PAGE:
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Evaluation of the impact of matrix stiffness on encapsulated HepaRG spheroids

  • Sofia P Rebelo1, 2,
  • Marta Estrada1, 2,
  • Rita Costa1, 2,
  • Christophe Chesné3,
  • Catarina Brito1, 2 and
  • Paula M Alves1, 2Email author
BMC Proceedings20137(Suppl 6):P77

Published: 4 December 2013


Trypan Blue ExclusionAlginate BeadCell SpheroidTrypan Blue Exclusion MethodAlginate Concentration


The drug development process is widely hampered by the lack of human models that recapitulate liver functionality and efficiently predict toxicity of new chemical compounds. Moreover, liver failure is a global medical problem, with transplantation being the only effective treatment currently available. The bipotent liver progenitor cell line HepaRG can be differentiated into cholangiocyte and hepatocyte-like cells that express major functions of mature hepatocytes, representing a valuable tool to model hepatic function [1]. Current two-dimensional (2D) protocols for the differentiation into mature hepatocyte-like cells fail to recapitulate the complex cell-cell interactions, which are crucial for maintaining polarity and inherent mature hepatic functionality. Herein, we present a three-dimensional (3D) strategy for the culture of HepaRG cells based on the encapsulation of aggregates. The effect of matrix stiffness on expansion and differentiation was evaluated through encapsulation with different concentrations of alginate (1.1% and 2%). Further characterization of the hepatic features will reveal the extent of the hepatic functionality of the generated spheroids.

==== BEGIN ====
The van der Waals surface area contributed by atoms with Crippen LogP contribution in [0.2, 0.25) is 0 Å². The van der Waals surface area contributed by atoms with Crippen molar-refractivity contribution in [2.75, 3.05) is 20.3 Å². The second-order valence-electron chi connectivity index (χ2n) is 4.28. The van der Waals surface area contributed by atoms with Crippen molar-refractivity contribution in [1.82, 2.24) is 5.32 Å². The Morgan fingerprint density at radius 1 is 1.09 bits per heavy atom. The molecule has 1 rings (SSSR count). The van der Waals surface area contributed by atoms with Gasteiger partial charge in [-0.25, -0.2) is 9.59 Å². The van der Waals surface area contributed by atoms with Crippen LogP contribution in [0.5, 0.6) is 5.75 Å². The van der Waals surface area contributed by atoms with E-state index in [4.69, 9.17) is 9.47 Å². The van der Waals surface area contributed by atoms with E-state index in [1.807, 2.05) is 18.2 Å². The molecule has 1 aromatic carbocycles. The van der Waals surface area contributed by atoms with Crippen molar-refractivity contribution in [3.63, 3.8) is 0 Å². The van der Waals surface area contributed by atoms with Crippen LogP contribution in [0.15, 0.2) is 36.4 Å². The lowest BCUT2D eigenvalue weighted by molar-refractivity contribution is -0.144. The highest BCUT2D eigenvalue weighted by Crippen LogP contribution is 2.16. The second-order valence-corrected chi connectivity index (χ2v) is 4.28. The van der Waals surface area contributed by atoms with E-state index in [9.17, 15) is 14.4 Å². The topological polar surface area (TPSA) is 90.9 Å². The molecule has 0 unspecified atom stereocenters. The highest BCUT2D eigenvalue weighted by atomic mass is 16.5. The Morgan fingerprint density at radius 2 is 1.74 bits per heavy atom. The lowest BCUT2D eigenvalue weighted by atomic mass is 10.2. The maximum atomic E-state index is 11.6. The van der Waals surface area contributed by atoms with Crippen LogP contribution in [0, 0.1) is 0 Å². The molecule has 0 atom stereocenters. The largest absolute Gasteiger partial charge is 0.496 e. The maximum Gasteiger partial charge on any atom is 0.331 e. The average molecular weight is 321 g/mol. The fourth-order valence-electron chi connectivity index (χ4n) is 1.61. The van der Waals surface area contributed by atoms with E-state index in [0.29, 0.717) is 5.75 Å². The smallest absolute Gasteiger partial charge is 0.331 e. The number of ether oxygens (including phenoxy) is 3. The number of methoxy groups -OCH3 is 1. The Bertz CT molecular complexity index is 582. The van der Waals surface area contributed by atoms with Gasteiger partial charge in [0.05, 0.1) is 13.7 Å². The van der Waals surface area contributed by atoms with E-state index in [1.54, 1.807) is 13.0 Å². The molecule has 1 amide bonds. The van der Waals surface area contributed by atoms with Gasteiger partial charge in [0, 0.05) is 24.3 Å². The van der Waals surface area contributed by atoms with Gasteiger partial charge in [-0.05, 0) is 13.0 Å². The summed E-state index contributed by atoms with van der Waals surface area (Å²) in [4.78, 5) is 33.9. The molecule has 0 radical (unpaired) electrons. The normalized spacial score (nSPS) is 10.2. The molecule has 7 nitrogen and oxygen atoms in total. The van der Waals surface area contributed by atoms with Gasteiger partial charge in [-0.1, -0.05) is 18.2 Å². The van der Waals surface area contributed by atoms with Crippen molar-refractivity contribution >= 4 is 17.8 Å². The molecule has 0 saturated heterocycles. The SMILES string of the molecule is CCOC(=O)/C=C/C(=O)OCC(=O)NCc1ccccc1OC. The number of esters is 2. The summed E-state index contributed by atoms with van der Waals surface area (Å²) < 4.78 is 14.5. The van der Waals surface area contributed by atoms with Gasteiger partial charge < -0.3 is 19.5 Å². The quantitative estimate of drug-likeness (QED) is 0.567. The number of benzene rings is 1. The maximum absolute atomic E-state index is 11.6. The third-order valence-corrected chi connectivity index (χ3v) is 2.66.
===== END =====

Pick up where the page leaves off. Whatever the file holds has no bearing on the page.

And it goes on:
Materials and methods

HepaRG cells were routinely propagated in static conditions as previously described [2]. Briefly, culture medium Williams E was supplemented with 1% (v/v) Glutamax, 1% (v/v) pen/strep, 5 μ g/ml insulin and 50 μ M hydrocortisone hemissuccinate and 10% (v/v) FBS and cultures were maintained at 37 ° C, 5% CO2. Spinner vessels with ball impeller (Wheaton) were inoculated with inoculums ranging from 5 to 8 × 105 cell/mL and an agitation ranging from 35 to 45 rpm to attain the desired aggregation conditions. Aggregate size was determined by measuring Ferret's diameter using the Image J software (NIH). After 3 days of aggregation, spheroids were encapsulated in 1.1% and 2% (w/v) of Ultra Pure MVG alginate (UP MVG NovaMatrix, Pronova Biomedical) in NaCl 0.9% (w/v) solution. Encapsulation was performed in an electrostatically driven microencapsulation unit VarV1 (Nisco) and cultures were maintained for 14 days in stirred culture conditions. Viability was determined by the double stain viability test - alginate beads were collected from stirred cultures, incubated with fluorescein diacetate (10 μg/mL) and TO-PRO3 ® (1 μM) and observed on a fluorescence microscope (Leica DMI6000) - and by the Trypan blue exclusion method - alginate beads were dissociated with a solution of Sodium citrate 50 mM, Sodium chloride 104 mM and spheroids were dissociated by incubation with Trypsin 0.05%-EDTA (Gibco) and counted trypan blue exclusion dye. For characterization of the cultures, encapsulated spheroids were fixed as previously described [3] and incubated with phalloidin and prolong gold with DAPI and images were acquired in a confocal microscope (Andor spinning disk).